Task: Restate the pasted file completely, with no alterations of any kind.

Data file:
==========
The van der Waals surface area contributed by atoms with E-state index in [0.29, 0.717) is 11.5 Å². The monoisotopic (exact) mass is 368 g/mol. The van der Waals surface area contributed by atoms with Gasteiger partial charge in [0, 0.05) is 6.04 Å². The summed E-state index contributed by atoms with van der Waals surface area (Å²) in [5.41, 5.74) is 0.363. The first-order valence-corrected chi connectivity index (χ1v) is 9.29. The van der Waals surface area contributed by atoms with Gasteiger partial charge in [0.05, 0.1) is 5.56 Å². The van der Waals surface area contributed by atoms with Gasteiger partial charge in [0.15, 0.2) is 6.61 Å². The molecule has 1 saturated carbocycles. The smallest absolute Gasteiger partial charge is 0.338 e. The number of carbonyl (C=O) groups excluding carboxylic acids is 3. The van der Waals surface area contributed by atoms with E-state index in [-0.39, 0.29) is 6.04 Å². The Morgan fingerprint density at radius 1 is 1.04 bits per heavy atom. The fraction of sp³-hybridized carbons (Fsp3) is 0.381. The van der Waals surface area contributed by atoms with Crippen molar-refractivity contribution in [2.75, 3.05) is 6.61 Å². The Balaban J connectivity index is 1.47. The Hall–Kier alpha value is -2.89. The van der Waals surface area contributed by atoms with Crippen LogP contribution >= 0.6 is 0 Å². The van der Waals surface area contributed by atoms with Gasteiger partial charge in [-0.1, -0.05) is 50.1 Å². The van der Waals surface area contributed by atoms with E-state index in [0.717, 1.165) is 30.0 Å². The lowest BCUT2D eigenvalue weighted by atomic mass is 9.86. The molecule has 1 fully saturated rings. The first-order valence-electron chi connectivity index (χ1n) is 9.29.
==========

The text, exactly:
The van der Waals surface area contributed by atoms with E-state index in [0.29, 0.717) is 11.5 Å². The monoisotopic (exact) mass is 368 g/mol. The van der Waals surface area contributed by atoms with Gasteiger partial charge in [0, 0.05) is 6.04 Å². The summed E-state index contributed by atoms with van der Waals surface area (Å²) in [5.41, 5.74) is 0.363. The first-order valence-corrected chi connectivity index (χ1v) is 9.29. The van der Waals surface area contributed by atoms with Gasteiger partial charge in [0.05, 0.1) is 5.56 Å². The van der Waals surface area contributed by atoms with Gasteiger partial charge in [0.15, 0.2) is 6.61 Å². The molecule has 1 saturated carbocycles. The smallest absolute Gasteiger partial charge is 0.338 e. The number of carbonyl (C=O) groups excluding carboxylic acids is 3. The van der Waals surface area contributed by atoms with E-state index in [-0.39, 0.29) is 6.04 Å². The Morgan fingerprint density at radius 1 is 1.04 bits per heavy atom. The fraction of sp³-hybridized carbons (Fsp3) is 0.381. The van der Waals surface area contributed by atoms with Crippen molar-refractivity contribution in [2.75, 3.05) is 6.61 Å². The Balaban J connectivity index is 1.47. The Hall–Kier alpha value is -2.89. The van der Waals surface area contributed by atoms with Crippen LogP contribution >= 0.6 is 0 Å². The van der Waals surface area contributed by atoms with Gasteiger partial charge in [-0.1, -0.05) is 50.1 Å². The van der Waals surface area contributed by atoms with E-state index in [0.717, 1.165) is 30.0 Å². The lowest BCUT2D eigenvalue weighted by atomic mass is 9.86. The molecule has 1 fully saturated rings. The first-order valence-electron chi connectivity index (χ1n) is 9.29.